Game On

Posted on 21 October 2014 by admin

Students battle each other on ‘Super Smash Bros.’ and ‘Borderlands’ computer games

Students gather in the Humanities East building to play video and computer games between classes. PHOTO | KAYLA CACCIATORE

Students gather in the Humanities East building to play video and computer games between classes. PHOTO | KAYLA CACCIATORE

By: JASON WATERS
Staff Illustrator

A stroll through the second floor of the Art Department will likely find a gaming group of seven or eight in the hallway at almost any time of day during the week. Controllers in hand and laptops spread out on the table in Humanities East, they play “Super Smash Bros,” a game by Nintendo, 24/7.

A few of the regular gamers are Meramec students Kirsten Frederick, Tyler Leiwecke, Nella Donati and Mike Dempsey.

It was not until the Spring 2014 semester when the group began getting together at a table in the hall. Leiwecke said playing games openly in the hall is easier on a college campus than in high school.

“We’ve all known each other somehow in some form,” Leiwecke said. “It makes it easier because you are around friends and college is a more relaxed environment.”

Frederick said he agrees.

“I think it helps that a lot of us knew each other from high school,” Frederick said. “The rest of us know each other from classes we’ve had here at school [STLCC-Meramec].”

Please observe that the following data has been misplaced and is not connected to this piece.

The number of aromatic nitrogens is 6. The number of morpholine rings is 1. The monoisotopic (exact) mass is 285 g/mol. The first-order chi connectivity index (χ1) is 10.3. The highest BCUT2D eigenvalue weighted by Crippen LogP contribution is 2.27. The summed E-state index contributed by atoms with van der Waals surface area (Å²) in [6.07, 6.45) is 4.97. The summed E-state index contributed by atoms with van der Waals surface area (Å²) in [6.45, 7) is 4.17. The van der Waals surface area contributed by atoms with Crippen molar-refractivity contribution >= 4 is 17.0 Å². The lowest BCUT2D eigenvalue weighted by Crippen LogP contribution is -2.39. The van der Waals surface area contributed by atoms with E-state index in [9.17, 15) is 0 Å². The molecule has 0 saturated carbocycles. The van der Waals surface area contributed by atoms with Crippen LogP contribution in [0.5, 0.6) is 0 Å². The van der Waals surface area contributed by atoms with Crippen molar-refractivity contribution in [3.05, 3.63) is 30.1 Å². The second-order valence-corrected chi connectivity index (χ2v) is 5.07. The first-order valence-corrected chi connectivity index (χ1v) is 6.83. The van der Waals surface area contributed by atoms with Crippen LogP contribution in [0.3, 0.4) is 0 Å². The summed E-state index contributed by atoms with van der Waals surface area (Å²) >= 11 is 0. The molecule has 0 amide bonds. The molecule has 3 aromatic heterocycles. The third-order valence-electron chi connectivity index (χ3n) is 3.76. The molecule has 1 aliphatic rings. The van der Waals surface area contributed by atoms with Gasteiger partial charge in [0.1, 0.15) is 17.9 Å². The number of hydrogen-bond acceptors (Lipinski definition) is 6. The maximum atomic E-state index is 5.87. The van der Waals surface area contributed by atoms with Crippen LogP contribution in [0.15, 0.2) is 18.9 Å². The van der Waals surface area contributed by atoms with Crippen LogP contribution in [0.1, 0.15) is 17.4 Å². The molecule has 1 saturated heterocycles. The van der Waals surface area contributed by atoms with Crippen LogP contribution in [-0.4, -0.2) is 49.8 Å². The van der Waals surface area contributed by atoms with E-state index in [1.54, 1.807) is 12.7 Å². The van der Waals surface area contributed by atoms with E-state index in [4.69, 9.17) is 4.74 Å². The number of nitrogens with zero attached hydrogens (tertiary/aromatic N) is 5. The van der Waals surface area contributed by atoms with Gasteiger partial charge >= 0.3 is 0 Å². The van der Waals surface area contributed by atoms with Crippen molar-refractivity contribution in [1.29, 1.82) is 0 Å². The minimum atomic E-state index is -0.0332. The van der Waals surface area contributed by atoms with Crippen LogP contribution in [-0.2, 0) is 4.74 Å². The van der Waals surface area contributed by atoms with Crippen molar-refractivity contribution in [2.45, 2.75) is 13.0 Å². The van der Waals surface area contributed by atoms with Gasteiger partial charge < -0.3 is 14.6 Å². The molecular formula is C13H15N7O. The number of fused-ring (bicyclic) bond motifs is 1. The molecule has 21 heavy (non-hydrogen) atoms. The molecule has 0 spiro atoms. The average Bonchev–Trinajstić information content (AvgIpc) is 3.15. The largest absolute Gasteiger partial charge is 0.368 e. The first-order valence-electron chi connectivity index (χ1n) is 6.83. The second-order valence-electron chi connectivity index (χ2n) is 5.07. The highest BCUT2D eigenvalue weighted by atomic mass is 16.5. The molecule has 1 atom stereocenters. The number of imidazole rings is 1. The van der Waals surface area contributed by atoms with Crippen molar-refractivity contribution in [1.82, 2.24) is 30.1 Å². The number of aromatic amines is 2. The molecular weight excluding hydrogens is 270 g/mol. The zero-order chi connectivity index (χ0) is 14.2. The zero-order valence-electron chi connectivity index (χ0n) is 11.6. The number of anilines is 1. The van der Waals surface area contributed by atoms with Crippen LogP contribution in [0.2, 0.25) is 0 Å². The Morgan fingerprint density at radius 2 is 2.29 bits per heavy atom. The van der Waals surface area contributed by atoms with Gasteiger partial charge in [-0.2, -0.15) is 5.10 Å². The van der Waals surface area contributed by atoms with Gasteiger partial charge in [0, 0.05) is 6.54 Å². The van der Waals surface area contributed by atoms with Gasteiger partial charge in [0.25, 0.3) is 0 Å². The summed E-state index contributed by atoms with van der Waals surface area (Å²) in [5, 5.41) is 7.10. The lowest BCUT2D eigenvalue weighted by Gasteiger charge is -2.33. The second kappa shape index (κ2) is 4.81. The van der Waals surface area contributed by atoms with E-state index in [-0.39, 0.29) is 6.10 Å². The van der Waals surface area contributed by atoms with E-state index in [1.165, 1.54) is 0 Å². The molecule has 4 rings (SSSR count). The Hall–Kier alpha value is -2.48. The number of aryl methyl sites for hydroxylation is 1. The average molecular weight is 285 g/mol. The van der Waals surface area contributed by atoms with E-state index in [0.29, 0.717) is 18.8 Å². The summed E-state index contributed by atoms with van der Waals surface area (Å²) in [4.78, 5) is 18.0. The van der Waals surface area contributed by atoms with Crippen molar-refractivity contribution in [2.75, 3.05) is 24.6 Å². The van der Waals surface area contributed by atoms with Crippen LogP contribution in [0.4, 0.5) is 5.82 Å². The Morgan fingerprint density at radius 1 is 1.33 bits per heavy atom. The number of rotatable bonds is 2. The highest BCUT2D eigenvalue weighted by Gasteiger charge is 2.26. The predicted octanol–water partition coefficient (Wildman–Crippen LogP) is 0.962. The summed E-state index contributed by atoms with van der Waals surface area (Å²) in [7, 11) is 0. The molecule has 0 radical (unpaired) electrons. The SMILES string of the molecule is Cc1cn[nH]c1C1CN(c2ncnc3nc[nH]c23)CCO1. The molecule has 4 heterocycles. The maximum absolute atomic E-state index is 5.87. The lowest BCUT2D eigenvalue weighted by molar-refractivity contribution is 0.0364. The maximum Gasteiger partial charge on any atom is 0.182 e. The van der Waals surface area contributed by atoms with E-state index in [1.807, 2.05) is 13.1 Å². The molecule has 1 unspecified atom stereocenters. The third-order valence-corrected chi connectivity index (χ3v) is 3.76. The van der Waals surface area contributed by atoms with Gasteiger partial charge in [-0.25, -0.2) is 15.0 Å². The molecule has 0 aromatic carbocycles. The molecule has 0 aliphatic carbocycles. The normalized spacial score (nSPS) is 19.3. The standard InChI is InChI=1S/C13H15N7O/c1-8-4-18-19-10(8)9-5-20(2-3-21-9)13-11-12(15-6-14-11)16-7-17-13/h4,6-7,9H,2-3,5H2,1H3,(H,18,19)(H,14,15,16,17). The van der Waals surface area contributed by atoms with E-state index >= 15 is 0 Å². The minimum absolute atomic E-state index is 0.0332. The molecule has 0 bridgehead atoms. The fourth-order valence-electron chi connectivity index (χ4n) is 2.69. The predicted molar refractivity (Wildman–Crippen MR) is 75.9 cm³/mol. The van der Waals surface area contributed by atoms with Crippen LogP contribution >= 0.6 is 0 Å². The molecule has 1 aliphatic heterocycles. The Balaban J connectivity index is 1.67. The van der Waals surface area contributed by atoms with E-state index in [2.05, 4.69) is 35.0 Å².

The gamers are mostly art students. Frederick said some students are taking classes in other departments as well.

“My boyfriend has gotten some of his friends over here when we started sitting here, who are from all over campus. We even have a computer science major. But for the most part we are all art majors,” Frederick said.

Leiwecke, Donati and Frederick are in their third year at Meramec but not everyone in the group is the same age, Leiwecke said. It is generally a welcoming group considering many members are younger than the three, he said.

“Usually we’ll have at least one extra controller. Some people will ask, ‘Can I join?’ I don’t think we’ve ever said no to anybody,” Frederick said.

As students spot the group playing “Super Smash Bros” in the hallway, Donati said they would slow down, stop and just stare at the screen.

Many other game titles illuminate their computer monitors and hand-held devices.

“We play ‘Pokémon’ we also play stuff like ‘Animal Crossing’ as well,” Leiwecke said. “If you can come up with a game to play or if you say ‘I’ve got this game, it has multiplayer, let’s all try it,’ we are willing to try a new game.”

However, “Super Smash Bros.” is one of the most played games in the hallway, Frederick said.

“It doesn’t really get old unless you are playing it like five days a week,” Frederick said. “We played ‘Pokémon’ when that came out. I’m sure we will be playing it when the new one comes out. Now that the [DS] version of Smash is out I think we will be playing that, too.”

Outside of Humanities East, other gamers congregate in various locations around campus, toting consoles and flatscreens as opposed to laptops and handheld systems, said Frederick.

“There were some people who brought an Xbox and a TV and were playing ‘Halo’ in the cafeteria. We came here because we were bogged down by how loud it is,” Frederick said.

 

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